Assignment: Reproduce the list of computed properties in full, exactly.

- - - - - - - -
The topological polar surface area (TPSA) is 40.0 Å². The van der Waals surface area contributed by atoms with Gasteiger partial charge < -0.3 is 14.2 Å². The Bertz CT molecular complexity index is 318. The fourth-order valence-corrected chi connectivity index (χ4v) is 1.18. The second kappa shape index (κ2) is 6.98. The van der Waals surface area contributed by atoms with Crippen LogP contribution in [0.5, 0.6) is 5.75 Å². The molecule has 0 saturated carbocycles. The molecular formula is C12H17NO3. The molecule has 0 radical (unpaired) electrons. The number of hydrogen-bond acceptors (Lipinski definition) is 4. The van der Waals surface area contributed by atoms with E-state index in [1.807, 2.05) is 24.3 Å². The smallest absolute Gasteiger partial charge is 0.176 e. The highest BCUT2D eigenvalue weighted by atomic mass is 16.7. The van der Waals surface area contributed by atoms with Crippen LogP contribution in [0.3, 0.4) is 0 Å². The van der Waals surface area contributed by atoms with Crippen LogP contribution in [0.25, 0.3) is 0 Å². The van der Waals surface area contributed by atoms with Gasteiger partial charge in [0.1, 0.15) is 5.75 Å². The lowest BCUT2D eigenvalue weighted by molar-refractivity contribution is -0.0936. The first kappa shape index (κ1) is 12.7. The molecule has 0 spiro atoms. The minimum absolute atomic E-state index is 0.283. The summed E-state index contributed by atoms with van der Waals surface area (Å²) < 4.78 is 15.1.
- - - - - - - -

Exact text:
The topological polar surface area (TPSA) is 40.0 Å². The van der Waals surface area contributed by atoms with Gasteiger partial charge < -0.3 is 14.2 Å². The Bertz CT molecular complexity index is 318. The fourth-order valence-corrected chi connectivity index (χ4v) is 1.18. The second kappa shape index (κ2) is 6.98. The van der Waals surface area contributed by atoms with Crippen LogP contribution in [0.5, 0.6) is 5.75 Å². The molecule has 0 saturated carbocycles. The molecular formula is C12H17NO3. The molecule has 0 radical (unpaired) electrons. The number of hydrogen-bond acceptors (Lipinski definition) is 4. The van der Waals surface area contributed by atoms with E-state index in [1.807, 2.05) is 24.3 Å². The smallest absolute Gasteiger partial charge is 0.176 e. The highest BCUT2D eigenvalue weighted by atomic mass is 16.7. The van der Waals surface area contributed by atoms with Crippen LogP contribution in [0.3, 0.4) is 0 Å². The van der Waals surface area contributed by atoms with Crippen LogP contribution in [0.25, 0.3) is 0 Å². The van der Waals surface area contributed by atoms with Gasteiger partial charge in [0.1, 0.15) is 5.75 Å². The lowest BCUT2D eigenvalue weighted by molar-refractivity contribution is -0.0936. The first kappa shape index (κ1) is 12.7. The molecule has 0 spiro atoms. The minimum absolute atomic E-state index is 0.283. The summed E-state index contributed by atoms with van der Waals surface area (Å²) < 4.78 is 15.1.